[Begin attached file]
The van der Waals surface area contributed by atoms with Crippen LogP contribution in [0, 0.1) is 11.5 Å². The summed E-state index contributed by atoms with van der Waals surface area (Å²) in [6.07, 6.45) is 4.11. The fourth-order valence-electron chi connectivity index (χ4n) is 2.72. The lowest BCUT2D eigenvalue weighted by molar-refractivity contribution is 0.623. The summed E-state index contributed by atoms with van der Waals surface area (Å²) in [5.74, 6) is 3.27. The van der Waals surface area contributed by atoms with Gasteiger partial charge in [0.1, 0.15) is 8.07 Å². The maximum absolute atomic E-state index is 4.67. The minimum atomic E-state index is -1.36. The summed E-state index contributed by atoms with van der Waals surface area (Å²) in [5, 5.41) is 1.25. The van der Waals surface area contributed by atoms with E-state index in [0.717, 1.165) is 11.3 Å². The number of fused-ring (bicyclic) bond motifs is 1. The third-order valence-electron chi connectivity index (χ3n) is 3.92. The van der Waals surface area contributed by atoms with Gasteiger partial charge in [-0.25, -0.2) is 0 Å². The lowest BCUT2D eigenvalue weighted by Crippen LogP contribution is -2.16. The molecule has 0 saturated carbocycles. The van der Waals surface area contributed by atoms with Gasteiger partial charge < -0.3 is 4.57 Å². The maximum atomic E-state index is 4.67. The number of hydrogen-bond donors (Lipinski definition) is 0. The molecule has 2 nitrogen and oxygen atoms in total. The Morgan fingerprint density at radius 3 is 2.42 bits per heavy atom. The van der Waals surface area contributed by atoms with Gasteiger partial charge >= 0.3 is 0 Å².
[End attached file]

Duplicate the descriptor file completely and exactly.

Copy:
The van der Waals surface area contributed by atoms with Crippen LogP contribution in [0, 0.1) is 11.5 Å². The summed E-state index contributed by atoms with van der Waals surface area (Å²) in [6.07, 6.45) is 4.11. The fourth-order valence-electron chi connectivity index (χ4n) is 2.72. The lowest BCUT2D eigenvalue weighted by molar-refractivity contribution is 0.623. The summed E-state index contributed by atoms with van der Waals surface area (Å²) in [5.74, 6) is 3.27. The van der Waals surface area contributed by atoms with Gasteiger partial charge in [0.1, 0.15) is 8.07 Å². The maximum absolute atomic E-state index is 4.67. The minimum atomic E-state index is -1.36. The summed E-state index contributed by atoms with van der Waals surface area (Å²) in [5, 5.41) is 1.25. The van der Waals surface area contributed by atoms with E-state index in [0.717, 1.165) is 11.3 Å². The number of fused-ring (bicyclic) bond motifs is 1. The third-order valence-electron chi connectivity index (χ3n) is 3.92. The van der Waals surface area contributed by atoms with Gasteiger partial charge in [-0.25, -0.2) is 0 Å². The lowest BCUT2D eigenvalue weighted by Crippen LogP contribution is -2.16. The molecule has 0 saturated carbocycles. The van der Waals surface area contributed by atoms with Gasteiger partial charge < -0.3 is 4.57 Å². The maximum atomic E-state index is 4.67. The number of hydrogen-bond donors (Lipinski definition) is 0. The molecule has 2 nitrogen and oxygen atoms in total. The Morgan fingerprint density at radius 3 is 2.42 bits per heavy atom. The van der Waals surface area contributed by atoms with Gasteiger partial charge >= 0.3 is 0 Å².